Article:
In chapter eight we are once again given a date. The first date was as the book opened, the fifth year of the exile of king Jehoiachin, about 593 B.C. This is a year later.
Even in exile, there was some semblance of order among the exiles. Ezekiel was of priestly ancestry. We would expect the Elders and priests of the exiles to be together. Perhaps their reason for coming together was for the Elders to seek advice from the priest. In any case, the message is not good.
While the exiles are suffering for their sins, their counterparts in Judah are not penitent at all. In fact, they have gone from bad to worse. We do not know if Ezekiel was bodily transported to Jerusalem, or if what he saw was a vision as if he were transported to Jerusalem, but neither matters. What matters is that there, in the place God had caused his name to dwell, was every kind of pagan worship. Idolatry, the worship of animals (forbidden in Deuteronomy 4:16-19), and even the worship of the Babylonian god of vegetation, Tammuz was all going on in the Lord’s temple.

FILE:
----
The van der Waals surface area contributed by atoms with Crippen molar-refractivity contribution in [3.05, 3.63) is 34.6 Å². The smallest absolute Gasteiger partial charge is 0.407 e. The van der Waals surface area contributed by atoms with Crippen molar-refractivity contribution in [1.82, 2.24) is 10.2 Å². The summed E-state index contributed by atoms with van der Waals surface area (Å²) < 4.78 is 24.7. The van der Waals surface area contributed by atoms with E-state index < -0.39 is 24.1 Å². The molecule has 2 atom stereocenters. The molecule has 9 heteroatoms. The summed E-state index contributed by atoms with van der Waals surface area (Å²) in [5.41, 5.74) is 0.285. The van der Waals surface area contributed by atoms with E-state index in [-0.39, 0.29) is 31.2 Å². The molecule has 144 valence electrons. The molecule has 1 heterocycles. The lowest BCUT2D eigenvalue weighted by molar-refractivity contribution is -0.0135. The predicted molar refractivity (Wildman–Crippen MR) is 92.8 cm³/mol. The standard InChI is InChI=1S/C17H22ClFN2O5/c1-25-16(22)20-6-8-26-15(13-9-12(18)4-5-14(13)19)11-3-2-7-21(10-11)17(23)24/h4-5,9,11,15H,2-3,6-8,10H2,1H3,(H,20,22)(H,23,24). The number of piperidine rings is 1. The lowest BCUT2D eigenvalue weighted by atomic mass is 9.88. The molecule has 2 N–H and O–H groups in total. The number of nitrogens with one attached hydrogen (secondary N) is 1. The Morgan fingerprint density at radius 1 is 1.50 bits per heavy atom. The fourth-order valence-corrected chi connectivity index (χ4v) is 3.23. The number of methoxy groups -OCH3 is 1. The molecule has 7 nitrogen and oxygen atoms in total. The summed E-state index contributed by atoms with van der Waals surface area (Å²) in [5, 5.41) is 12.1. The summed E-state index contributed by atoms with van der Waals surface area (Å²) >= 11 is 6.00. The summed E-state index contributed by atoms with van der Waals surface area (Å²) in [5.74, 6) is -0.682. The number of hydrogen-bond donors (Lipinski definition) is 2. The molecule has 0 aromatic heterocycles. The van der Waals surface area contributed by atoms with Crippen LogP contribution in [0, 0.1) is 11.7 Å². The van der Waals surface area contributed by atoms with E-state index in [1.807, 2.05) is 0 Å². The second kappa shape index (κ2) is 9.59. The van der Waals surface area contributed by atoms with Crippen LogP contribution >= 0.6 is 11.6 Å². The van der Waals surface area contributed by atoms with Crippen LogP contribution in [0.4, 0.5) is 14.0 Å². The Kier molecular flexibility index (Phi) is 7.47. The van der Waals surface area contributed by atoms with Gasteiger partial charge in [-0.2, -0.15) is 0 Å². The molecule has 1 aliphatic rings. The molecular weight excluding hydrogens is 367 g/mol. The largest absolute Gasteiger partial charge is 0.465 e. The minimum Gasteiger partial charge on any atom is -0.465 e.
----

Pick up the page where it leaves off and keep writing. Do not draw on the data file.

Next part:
If all this were not enough, Israel imagined that the God of their forefathers no longer cared for them. If He did, He certainly had a strange way of showing it, allowing them to be besieged, defeated and exiled as He had. But rather than repenting and seeking the Lord’s favor, they simply chose other gods.
The notion that one is free to choose his own god and manner of worship persists to this day, but those familiar with the Bible story understand that God brooks no compromise in allegiance to Him. One god is not as good as another. Only one God lives, and only one God matters. Divided allegiance has only one result: abandonment by God. He says: “I will not look on them with pity or spare them. Although they shout in my ears, I will not listen to them.”